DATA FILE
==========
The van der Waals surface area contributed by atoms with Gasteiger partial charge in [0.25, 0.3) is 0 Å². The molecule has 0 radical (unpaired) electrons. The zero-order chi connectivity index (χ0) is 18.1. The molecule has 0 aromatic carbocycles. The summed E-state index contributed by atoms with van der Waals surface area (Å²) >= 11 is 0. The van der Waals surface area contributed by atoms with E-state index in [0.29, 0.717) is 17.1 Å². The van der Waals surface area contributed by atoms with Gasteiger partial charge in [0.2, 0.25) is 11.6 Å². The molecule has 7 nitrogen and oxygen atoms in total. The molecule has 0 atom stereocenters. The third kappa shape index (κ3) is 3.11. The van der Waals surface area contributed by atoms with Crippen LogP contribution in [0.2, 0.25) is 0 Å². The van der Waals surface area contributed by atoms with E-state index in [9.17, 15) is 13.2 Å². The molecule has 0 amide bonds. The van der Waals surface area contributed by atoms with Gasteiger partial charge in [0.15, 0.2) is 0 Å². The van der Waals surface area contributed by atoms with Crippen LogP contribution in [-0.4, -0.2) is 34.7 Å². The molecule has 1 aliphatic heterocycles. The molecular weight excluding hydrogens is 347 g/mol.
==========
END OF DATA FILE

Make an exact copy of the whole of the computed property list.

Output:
The van der Waals surface area contributed by atoms with Gasteiger partial charge in [0.25, 0.3) is 0 Å². The molecule has 0 radical (unpaired) electrons. The zero-order chi connectivity index (χ0) is 18.1. The molecule has 0 aromatic carbocycles. The summed E-state index contributed by atoms with van der Waals surface area (Å²) >= 11 is 0. The van der Waals surface area contributed by atoms with E-state index in [0.29, 0.717) is 17.1 Å². The van der Waals surface area contributed by atoms with Gasteiger partial charge in [0.2, 0.25) is 11.6 Å². The molecule has 7 nitrogen and oxygen atoms in total. The molecule has 0 atom stereocenters. The third kappa shape index (κ3) is 3.11. The van der Waals surface area contributed by atoms with Crippen LogP contribution in [0.2, 0.25) is 0 Å². The van der Waals surface area contributed by atoms with E-state index in [9.17, 15) is 13.2 Å². The molecule has 0 amide bonds. The van der Waals surface area contributed by atoms with Gasteiger partial charge in [0.15, 0.2) is 0 Å². The van der Waals surface area contributed by atoms with Crippen LogP contribution in [-0.4, -0.2) is 34.7 Å². The molecule has 1 aliphatic heterocycles. The molecular weight excluding hydrogens is 347 g/mol.